1.6 million Arizonans do not have reliable access to adequate food for an active, healthy life. These families often have to choose between food and housing, medical care or education. Over 80% have reported they water down their food, or purchase inexpensive, unhealthy food as a coping strategy.
Poverty is linked to obesity, diabetes and other serious illnesses. More than 50% of the people who visited the CFB in the last 3 years reported a member of their family having either high blood pressure or type-2 diabetes.
People living in poverty are twice as likely to experience depression and feel isolated from society. This can make social service resources seem inaccessible, and lead to missed economic opportunity and feelings of hopelessness.
The U.S. ranks high for income and wealth inequality among high wealth countries. In southern Arizona, there are just not enough high paying jobs to provide opportunity for working poor families to lift themselves out of poverty. 60% of people who visit the CFB report they are employed. Many of those who are not employed are seniors or have a disability.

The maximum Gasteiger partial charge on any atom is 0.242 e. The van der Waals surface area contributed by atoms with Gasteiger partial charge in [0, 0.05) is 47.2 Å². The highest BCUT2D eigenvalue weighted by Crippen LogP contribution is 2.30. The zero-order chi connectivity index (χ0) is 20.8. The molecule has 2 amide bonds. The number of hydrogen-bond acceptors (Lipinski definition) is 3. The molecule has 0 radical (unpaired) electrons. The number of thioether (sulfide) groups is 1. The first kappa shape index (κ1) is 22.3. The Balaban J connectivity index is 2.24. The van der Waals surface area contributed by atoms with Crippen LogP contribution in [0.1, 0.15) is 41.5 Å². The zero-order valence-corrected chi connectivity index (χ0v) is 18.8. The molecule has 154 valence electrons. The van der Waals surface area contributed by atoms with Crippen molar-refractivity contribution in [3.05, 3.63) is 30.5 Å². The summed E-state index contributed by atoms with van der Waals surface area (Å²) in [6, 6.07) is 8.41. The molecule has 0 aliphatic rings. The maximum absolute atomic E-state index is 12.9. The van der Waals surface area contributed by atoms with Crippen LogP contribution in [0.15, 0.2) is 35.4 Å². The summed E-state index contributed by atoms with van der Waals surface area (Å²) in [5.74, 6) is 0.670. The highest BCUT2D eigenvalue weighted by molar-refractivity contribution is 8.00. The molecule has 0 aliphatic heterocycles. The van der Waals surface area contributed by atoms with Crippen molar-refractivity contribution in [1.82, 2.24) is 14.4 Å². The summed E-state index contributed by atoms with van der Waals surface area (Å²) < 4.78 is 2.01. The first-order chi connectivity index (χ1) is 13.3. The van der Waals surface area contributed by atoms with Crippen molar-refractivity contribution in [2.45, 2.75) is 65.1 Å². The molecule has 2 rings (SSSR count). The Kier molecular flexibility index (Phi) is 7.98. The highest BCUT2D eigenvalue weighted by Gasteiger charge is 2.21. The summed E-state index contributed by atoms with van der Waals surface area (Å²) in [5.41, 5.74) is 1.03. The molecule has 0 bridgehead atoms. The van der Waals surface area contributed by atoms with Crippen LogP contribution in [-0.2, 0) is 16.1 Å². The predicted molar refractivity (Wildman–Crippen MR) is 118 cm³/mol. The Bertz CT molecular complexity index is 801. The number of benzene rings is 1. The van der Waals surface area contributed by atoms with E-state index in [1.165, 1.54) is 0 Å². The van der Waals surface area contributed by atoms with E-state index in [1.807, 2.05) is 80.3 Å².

We distribute fresh produce and non-perishable food to a vast network of community partners throughout the state and across the country. We collaborate with local agencies, health institutions and government to revitalize neighborhoods and build a stronger food economy.
Recognizing food is just the beginning, we provide nutrition education, offer garden workshops, teach culinary skills and help low-income food entrepreneurs with funding and business development planning.
We provide training, leadership development and civic engagement opportunities to empower individuals to make real and lasting changes that affect their health and well-being. We promote sound policies and practices that help lift people out of poverty and strengthen our food system.
We convene leaders from local and national organizations to share best practices, discuss critical issues related to hunger and launch actionable plans and partnerships to end hunger and cultivate a more just food system.